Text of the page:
What famous poem was penned and later set to music? Can you guess?
Times up!-have I got you stumped? Answer: The Defense of Fort McHenry or we know it by its other, more famous name, The Star-Spangled Banner.
After witnessing Maryland's Fort McHenry being bombarded by the British during the War of 1812, Francis Scott Key was inspired by a lone US flag still flying over the fort at daybreak. He was so moved, he penned his reflections into the words we all know by heart (ok, maybe I don't know all the words).
After composer John Stafford Smith set the poem to music, President Woodrow Wilson announced it should be played at all official events. That was 104 years ago. By 1931, it was adopted as our national anthem.
The flag is a symbol of patriotism and protest in our nation's history. We don't have to look far back.
Friday recalled 19 years since the tragedy of 9/11. That day still raw for many of us-what is the first image that comes to your mind after the Towers fell? Mine is the fire fighters raising the tattered, dust covered flag from the rubble at Ground Zero.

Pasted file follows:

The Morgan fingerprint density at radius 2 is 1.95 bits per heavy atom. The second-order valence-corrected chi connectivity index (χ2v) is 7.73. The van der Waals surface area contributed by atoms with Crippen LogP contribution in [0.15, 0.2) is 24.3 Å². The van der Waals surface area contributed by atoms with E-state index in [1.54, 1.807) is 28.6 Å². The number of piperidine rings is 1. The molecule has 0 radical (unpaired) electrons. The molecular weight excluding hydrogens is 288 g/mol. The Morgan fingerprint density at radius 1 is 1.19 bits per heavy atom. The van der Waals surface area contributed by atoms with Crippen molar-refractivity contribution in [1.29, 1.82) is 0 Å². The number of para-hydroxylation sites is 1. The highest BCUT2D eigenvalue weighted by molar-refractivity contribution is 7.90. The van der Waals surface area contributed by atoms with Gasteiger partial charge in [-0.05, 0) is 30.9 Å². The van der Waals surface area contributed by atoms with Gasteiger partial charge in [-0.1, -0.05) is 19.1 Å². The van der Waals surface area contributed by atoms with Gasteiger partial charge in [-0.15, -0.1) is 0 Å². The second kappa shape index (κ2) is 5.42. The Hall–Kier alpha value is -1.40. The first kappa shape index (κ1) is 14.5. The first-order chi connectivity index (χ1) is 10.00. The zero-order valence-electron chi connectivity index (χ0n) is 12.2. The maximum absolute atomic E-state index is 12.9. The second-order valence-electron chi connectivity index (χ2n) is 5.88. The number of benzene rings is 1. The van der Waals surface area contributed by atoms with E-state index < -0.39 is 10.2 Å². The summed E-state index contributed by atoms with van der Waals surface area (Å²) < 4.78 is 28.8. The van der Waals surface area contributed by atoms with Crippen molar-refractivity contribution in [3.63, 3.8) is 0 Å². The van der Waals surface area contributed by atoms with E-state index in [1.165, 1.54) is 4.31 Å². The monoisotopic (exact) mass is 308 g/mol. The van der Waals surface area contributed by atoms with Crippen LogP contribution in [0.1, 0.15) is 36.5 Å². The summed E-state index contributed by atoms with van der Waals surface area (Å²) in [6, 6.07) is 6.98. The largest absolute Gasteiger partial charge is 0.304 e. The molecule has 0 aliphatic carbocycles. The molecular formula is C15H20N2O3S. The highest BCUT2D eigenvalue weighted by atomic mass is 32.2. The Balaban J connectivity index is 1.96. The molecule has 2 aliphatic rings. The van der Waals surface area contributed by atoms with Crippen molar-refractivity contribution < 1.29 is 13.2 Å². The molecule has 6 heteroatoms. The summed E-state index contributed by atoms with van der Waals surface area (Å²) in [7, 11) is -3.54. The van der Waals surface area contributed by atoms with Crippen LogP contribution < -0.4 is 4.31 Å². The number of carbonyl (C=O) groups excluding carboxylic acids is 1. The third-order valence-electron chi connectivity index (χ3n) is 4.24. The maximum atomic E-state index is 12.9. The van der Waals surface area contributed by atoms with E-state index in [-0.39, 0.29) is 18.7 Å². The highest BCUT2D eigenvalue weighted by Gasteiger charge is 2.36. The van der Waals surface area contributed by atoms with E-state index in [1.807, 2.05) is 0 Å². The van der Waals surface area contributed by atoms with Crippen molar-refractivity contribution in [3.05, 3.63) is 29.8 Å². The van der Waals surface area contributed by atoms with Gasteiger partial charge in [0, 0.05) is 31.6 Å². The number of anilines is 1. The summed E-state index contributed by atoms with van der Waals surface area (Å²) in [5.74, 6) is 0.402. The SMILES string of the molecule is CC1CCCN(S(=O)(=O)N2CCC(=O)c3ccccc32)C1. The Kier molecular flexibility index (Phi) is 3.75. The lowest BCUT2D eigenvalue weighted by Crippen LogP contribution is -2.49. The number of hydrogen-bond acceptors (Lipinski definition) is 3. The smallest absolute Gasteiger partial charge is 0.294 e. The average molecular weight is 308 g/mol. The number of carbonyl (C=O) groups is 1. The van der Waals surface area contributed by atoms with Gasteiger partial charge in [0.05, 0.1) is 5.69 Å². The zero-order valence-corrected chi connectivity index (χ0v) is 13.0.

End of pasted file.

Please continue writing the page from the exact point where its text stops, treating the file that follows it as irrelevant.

Yesterday showed contrast at the start of the NFL season as images of kneeling and fist raising players splashed across the screen and highlight reels.
The beauty of our nation is the First Amendment protects the right to disagree. Take a look around the globe-HK, Syria, Venezuela, etc. where thousands have given their lives to speak their mind. For me, I'm thankful for the USA. What moves you? Share your thoughts...and sing it with me...
O say can you see by the dawn's early light
What so proudly we hailed at the twilight's last gleaming
Whose broad stripes and bright stars through the perilous fight
O'er the ramparts we watched, were so gallantly streaming?
And the rocket's red glare, the bombs bursting in air
Gave proof through the night that our flag was still there
O say does that star-spangled banner yet wave
O'er the land of the free and the home of the brave
Pictured: 11 yo Rachel B's solo debut on oboe-opening a school event with The National Anthem to thunderous applause.